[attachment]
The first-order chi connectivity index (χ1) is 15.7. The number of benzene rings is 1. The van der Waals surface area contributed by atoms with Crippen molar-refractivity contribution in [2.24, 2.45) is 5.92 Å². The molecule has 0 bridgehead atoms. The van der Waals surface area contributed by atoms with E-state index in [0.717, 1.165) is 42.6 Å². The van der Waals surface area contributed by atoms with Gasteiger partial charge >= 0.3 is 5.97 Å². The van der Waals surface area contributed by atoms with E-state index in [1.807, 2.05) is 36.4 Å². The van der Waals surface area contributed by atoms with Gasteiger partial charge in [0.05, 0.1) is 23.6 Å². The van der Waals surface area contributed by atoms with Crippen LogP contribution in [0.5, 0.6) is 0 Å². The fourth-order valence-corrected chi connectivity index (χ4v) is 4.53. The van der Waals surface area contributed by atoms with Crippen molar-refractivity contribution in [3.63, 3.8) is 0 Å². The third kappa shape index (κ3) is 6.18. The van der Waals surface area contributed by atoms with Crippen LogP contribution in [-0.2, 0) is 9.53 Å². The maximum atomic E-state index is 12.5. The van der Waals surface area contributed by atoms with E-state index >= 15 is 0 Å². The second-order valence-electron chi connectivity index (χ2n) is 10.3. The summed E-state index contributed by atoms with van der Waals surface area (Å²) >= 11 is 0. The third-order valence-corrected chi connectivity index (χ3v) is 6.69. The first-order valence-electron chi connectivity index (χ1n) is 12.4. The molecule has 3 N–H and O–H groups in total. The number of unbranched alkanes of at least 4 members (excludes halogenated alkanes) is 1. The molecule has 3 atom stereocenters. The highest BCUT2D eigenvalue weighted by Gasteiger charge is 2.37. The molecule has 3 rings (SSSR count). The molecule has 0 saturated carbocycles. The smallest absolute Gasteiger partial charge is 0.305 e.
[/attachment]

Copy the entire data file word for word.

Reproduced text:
The first-order chi connectivity index (χ1) is 15.7. The number of benzene rings is 1. The van der Waals surface area contributed by atoms with Crippen molar-refractivity contribution in [2.24, 2.45) is 5.92 Å². The molecule has 0 bridgehead atoms. The van der Waals surface area contributed by atoms with E-state index in [0.717, 1.165) is 42.6 Å². The van der Waals surface area contributed by atoms with Gasteiger partial charge >= 0.3 is 5.97 Å². The van der Waals surface area contributed by atoms with E-state index in [1.807, 2.05) is 36.4 Å². The van der Waals surface area contributed by atoms with Gasteiger partial charge in [0.05, 0.1) is 23.6 Å². The van der Waals surface area contributed by atoms with Crippen LogP contribution in [0.5, 0.6) is 0 Å². The fourth-order valence-corrected chi connectivity index (χ4v) is 4.53. The van der Waals surface area contributed by atoms with Crippen molar-refractivity contribution in [3.63, 3.8) is 0 Å². The third kappa shape index (κ3) is 6.18. The van der Waals surface area contributed by atoms with Crippen LogP contribution in [-0.2, 0) is 9.53 Å². The maximum atomic E-state index is 12.5. The van der Waals surface area contributed by atoms with E-state index >= 15 is 0 Å². The second-order valence-electron chi connectivity index (χ2n) is 10.3. The summed E-state index contributed by atoms with van der Waals surface area (Å²) >= 11 is 0. The third-order valence-corrected chi connectivity index (χ3v) is 6.69. The first-order valence-electron chi connectivity index (χ1n) is 12.4. The molecule has 3 N–H and O–H groups in total. The number of unbranched alkanes of at least 4 members (excludes halogenated alkanes) is 1. The molecule has 3 atom stereocenters. The highest BCUT2D eigenvalue weighted by Gasteiger charge is 2.37. The molecule has 3 rings (SSSR count). The molecule has 0 saturated carbocycles. The smallest absolute Gasteiger partial charge is 0.305 e.